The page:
25 years since the oil spill from the tanker "Exxon Valdez"
• 25 years since the oil spill from the tanker "Exxon Valdez"
March 24, 1989 the tanker "Exxon Valdez" came out of the oil terminal in Valdez, Alaska, and entered the Strait of Prince William. At 12:04 pm the ship ran aground, resulting in a housing hole formed in the sea spilled about 260,000 barrels of crude oil. The efforts made by Exxon and Alyeska Pipeline Company, was not enough to quickly eliminate the consequences of the leak, and soon the storm claimed the oil spills over long distances.
As a result, more than 1,600 kilometers of coastlines were dirty, killed thousands of animals. Exxon Company went bankrupt, paying fines and cleaning works of oil. Alaska's coast remain contaminated to this day. Crude oil can be found just a few centimeters under the ground.
The tug boat and the US Coast Guard dragged the damaged tanker "Exxon Valdez" in Prince William Strait off the coast of Alaska, June 23, 1989. March 24, 1989 the tanker "Exxon Valdez" ran aground at Bligh Reef, causing a leak of about 260 thousand barrels of crude oil. It was the largest at the time of the oil spill in US history.
The ship Exxon Baton Rouge (left) pumps oil from the tanker "Exxon Valdez", which ran aground in Prince William Strait near Valdez, Alaska, March 26, 1989.
A local fisherman standing on polluted oil Evans coast of the island in the Strait of Prince William, 11 April 1989.
On the left: a fisherman puts in his boat dead sea otter found on the bay shore of the Straits of Prince William, 14 April 1989. Right: A flock of sea lions in the oil-polluted water off the coast of Ingot Island, Alaska, three weeks after the leak, April 14, 1989.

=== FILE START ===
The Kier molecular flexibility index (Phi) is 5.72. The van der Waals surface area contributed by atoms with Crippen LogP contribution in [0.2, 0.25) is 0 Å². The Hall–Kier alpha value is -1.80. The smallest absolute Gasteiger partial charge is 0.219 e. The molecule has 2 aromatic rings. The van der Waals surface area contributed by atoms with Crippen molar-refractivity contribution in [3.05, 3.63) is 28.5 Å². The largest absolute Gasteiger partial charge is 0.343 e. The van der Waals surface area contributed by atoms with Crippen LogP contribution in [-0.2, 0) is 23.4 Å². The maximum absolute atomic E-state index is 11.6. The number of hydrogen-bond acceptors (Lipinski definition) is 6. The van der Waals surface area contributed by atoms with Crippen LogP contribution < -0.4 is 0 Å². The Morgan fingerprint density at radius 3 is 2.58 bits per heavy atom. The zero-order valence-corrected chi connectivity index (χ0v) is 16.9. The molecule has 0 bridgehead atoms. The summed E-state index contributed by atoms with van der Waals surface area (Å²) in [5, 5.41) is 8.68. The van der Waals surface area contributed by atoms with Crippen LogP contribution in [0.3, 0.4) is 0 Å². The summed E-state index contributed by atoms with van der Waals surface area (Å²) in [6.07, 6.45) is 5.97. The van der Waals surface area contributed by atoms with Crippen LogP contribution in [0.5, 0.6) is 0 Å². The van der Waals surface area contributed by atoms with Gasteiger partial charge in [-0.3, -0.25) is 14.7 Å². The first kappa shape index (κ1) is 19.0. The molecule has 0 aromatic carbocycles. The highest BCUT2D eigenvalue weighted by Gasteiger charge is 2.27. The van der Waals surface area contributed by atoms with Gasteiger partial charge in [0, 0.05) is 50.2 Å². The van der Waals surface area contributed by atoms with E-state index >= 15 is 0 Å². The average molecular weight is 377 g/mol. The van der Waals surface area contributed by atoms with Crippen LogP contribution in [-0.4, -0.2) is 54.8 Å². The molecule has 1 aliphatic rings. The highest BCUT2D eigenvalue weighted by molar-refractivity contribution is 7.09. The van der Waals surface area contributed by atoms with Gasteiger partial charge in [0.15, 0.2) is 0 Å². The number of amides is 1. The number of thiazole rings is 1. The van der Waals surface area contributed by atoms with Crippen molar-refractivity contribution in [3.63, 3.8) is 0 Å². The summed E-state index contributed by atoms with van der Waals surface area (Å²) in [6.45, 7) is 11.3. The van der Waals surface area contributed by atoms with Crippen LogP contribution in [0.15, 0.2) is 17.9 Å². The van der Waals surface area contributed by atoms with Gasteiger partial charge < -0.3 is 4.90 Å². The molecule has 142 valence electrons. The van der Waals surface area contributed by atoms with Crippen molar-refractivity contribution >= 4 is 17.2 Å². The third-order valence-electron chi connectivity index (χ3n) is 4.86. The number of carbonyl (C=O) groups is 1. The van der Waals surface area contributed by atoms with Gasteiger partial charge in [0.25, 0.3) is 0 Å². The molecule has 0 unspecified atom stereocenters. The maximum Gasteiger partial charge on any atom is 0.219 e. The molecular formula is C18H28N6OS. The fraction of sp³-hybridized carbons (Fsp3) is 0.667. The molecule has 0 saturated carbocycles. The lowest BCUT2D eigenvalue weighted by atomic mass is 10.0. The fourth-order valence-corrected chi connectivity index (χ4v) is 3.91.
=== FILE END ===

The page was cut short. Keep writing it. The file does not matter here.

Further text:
Strong winds in the Straits of Prince William carried oil into the bay off the coast of the island Squire, April 10, 1989.
oil-polluted stones glisten in the sontse on Green Island in the Strait of Prince William.
Workers clean oil on the island Neykd, Alaska, April 2, 1989.
Contaminated oil red-necked grebe on Knight Island 56 kilometers from the place where there was a leak, March 30, 1989.
As a result of the oil spill killed many seabirds, including gannets and guillemots.
The oil leaked from the tanker "Exxon Valdez", stranded in the Straits of Prince William.
The aircraft DC-6 sprays dispersants on the site of an oil spill, March 27, 1989.
oil spill in Prince William Strait, 80 kilometers from the place where the stranded tanker "Exxon Valdez", April 2, 1989.
Sea lions swim near the tanker "Exxon Valdez", which is anchored in the Straits of Prince William, 12 April 1989.
Safety wash contaminated with oil stones on Neykd Island, April 2, 1989.
oil-contaminated poultry in an animal rescue center, March 31, 1989.
Working with stones oil washes with hot water under high pressure on the island unit, Alaska, April 17, 1989.
The workers clean oil from the coast.
At first, the workers cleaned the coast of hot water, which is fed under high pressure, but then switched to cold water as hot killed all the living organisms that live on the beach.
The workers wash off the oil with water under high pressure to the coast of the island Neykd, April 21, 1989.
The animals died as a result of the oil spill, including sea otters and birds.
oil-polluted bird on the island in the Straits of Prince William, in April 1989.
The vessel on board which the workers lived, engaged in cleaning of oil in the Strait of Prince William, in July 1989.
Court to help clean up the oil, are anchored in Prince William, in July 1989.
Thousands of people gathered in Valdez, Alaska, to make a clean oil. The picture was taken June 6, 1989.
The tanker "Exxon Valdez" aground at Bligh Reef, March 25, 1989.
Employees of the local center for animal washed oil sea otter caught in the Strait of Prince William, 18 April 1989.
The workers wash crude oil leaked from the tanker "Exxon Valdez", from the coast, 28 March 1989.
oil-polluted sea otter sits in a cage in an animal rescue center, 1 April 1989.
The tugs pulling the tanker "Exxon Valdez" in the Straits of Prince William.
Oil flows into a hole dug on the beach on Eleanor Island, Alaska, two decades later, on May 5, 2010.